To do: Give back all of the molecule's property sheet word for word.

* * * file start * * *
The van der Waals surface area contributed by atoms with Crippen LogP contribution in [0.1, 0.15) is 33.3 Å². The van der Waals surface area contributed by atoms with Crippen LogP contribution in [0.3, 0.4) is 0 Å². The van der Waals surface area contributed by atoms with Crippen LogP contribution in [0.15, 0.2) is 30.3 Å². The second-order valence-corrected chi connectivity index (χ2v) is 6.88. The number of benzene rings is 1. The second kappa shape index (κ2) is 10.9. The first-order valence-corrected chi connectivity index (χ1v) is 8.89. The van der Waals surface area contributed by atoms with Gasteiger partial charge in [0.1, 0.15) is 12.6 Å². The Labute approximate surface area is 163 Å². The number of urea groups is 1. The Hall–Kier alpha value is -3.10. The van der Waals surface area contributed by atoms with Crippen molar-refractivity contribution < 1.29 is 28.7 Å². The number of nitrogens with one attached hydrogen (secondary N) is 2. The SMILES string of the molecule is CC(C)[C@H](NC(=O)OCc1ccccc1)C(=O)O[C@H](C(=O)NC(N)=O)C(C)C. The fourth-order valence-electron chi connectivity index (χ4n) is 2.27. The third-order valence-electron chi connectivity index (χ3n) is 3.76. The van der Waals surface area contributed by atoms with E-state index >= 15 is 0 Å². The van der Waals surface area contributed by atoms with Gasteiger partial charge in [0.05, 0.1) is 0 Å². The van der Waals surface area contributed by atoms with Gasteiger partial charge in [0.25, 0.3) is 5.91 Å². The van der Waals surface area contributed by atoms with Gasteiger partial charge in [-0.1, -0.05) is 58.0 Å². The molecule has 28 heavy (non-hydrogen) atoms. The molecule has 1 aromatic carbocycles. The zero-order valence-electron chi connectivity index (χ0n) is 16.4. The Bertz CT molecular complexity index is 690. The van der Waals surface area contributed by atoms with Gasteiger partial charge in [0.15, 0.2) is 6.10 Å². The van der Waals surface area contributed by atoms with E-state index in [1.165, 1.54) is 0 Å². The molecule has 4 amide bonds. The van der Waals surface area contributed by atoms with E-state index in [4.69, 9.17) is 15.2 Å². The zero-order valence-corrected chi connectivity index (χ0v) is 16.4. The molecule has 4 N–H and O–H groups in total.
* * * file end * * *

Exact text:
The van der Waals surface area contributed by atoms with Crippen LogP contribution in [0.1, 0.15) is 33.3 Å². The van der Waals surface area contributed by atoms with Crippen LogP contribution in [0.3, 0.4) is 0 Å². The van der Waals surface area contributed by atoms with Crippen LogP contribution in [0.15, 0.2) is 30.3 Å². The second-order valence-corrected chi connectivity index (χ2v) is 6.88. The number of benzene rings is 1. The second kappa shape index (κ2) is 10.9. The first-order valence-corrected chi connectivity index (χ1v) is 8.89. The van der Waals surface area contributed by atoms with Gasteiger partial charge in [0.1, 0.15) is 12.6 Å². The Labute approximate surface area is 163 Å². The number of urea groups is 1. The Hall–Kier alpha value is -3.10. The van der Waals surface area contributed by atoms with Crippen molar-refractivity contribution < 1.29 is 28.7 Å². The number of nitrogens with one attached hydrogen (secondary N) is 2. The SMILES string of the molecule is CC(C)[C@H](NC(=O)OCc1ccccc1)C(=O)O[C@H](C(=O)NC(N)=O)C(C)C. The fourth-order valence-electron chi connectivity index (χ4n) is 2.27. The third-order valence-electron chi connectivity index (χ3n) is 3.76. The van der Waals surface area contributed by atoms with E-state index >= 15 is 0 Å². The van der Waals surface area contributed by atoms with Gasteiger partial charge in [0.05, 0.1) is 0 Å². The van der Waals surface area contributed by atoms with Gasteiger partial charge in [0.25, 0.3) is 5.91 Å². The van der Waals surface area contributed by atoms with Gasteiger partial charge in [-0.1, -0.05) is 58.0 Å². The molecule has 28 heavy (non-hydrogen) atoms. The molecule has 1 aromatic carbocycles. The zero-order valence-electron chi connectivity index (χ0n) is 16.4. The Bertz CT molecular complexity index is 690. The van der Waals surface area contributed by atoms with Gasteiger partial charge in [0.15, 0.2) is 6.10 Å². The van der Waals surface area contributed by atoms with E-state index in [1.165, 1.54) is 0 Å². The molecule has 4 amide bonds. The van der Waals surface area contributed by atoms with E-state index in [4.69, 9.17) is 15.2 Å². The zero-order valence-corrected chi connectivity index (χ0v) is 16.4. The molecule has 4 N–H and O–H groups in total.